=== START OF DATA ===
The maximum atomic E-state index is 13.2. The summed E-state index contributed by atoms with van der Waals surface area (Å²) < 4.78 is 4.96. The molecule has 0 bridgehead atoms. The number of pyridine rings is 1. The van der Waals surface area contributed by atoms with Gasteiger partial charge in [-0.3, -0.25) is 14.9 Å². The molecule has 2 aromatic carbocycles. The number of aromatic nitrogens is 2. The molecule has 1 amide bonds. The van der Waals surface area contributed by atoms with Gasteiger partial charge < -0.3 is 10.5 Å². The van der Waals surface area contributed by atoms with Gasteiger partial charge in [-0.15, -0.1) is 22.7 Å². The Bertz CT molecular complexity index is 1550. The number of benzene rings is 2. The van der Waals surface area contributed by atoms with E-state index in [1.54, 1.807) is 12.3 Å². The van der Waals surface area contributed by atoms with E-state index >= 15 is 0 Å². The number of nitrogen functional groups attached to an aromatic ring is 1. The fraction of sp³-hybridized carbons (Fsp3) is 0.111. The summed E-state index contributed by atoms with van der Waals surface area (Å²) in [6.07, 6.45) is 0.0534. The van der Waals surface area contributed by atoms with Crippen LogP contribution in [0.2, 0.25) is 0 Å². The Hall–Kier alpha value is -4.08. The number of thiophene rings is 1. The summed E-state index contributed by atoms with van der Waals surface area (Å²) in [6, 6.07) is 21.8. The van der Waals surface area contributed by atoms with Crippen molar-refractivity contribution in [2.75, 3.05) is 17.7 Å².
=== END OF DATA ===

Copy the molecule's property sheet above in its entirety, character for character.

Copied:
The maximum atomic E-state index is 13.2. The summed E-state index contributed by atoms with van der Waals surface area (Å²) < 4.78 is 4.96. The molecule has 0 bridgehead atoms. The number of pyridine rings is 1. The van der Waals surface area contributed by atoms with Gasteiger partial charge in [-0.3, -0.25) is 14.9 Å². The molecule has 2 aromatic carbocycles. The number of aromatic nitrogens is 2. The molecule has 1 amide bonds. The van der Waals surface area contributed by atoms with Gasteiger partial charge < -0.3 is 10.5 Å². The van der Waals surface area contributed by atoms with Gasteiger partial charge in [-0.15, -0.1) is 22.7 Å². The Bertz CT molecular complexity index is 1550. The number of benzene rings is 2. The van der Waals surface area contributed by atoms with E-state index in [1.54, 1.807) is 12.3 Å². The van der Waals surface area contributed by atoms with E-state index >= 15 is 0 Å². The number of nitrogen functional groups attached to an aromatic ring is 1. The fraction of sp³-hybridized carbons (Fsp3) is 0.111. The summed E-state index contributed by atoms with van der Waals surface area (Å²) in [6.07, 6.45) is 0.0534. The van der Waals surface area contributed by atoms with Crippen LogP contribution in [0.2, 0.25) is 0 Å². The Hall–Kier alpha value is -4.08. The number of thiophene rings is 1. The summed E-state index contributed by atoms with van der Waals surface area (Å²) in [6, 6.07) is 21.8. The van der Waals surface area contributed by atoms with Crippen molar-refractivity contribution in [2.75, 3.05) is 17.7 Å².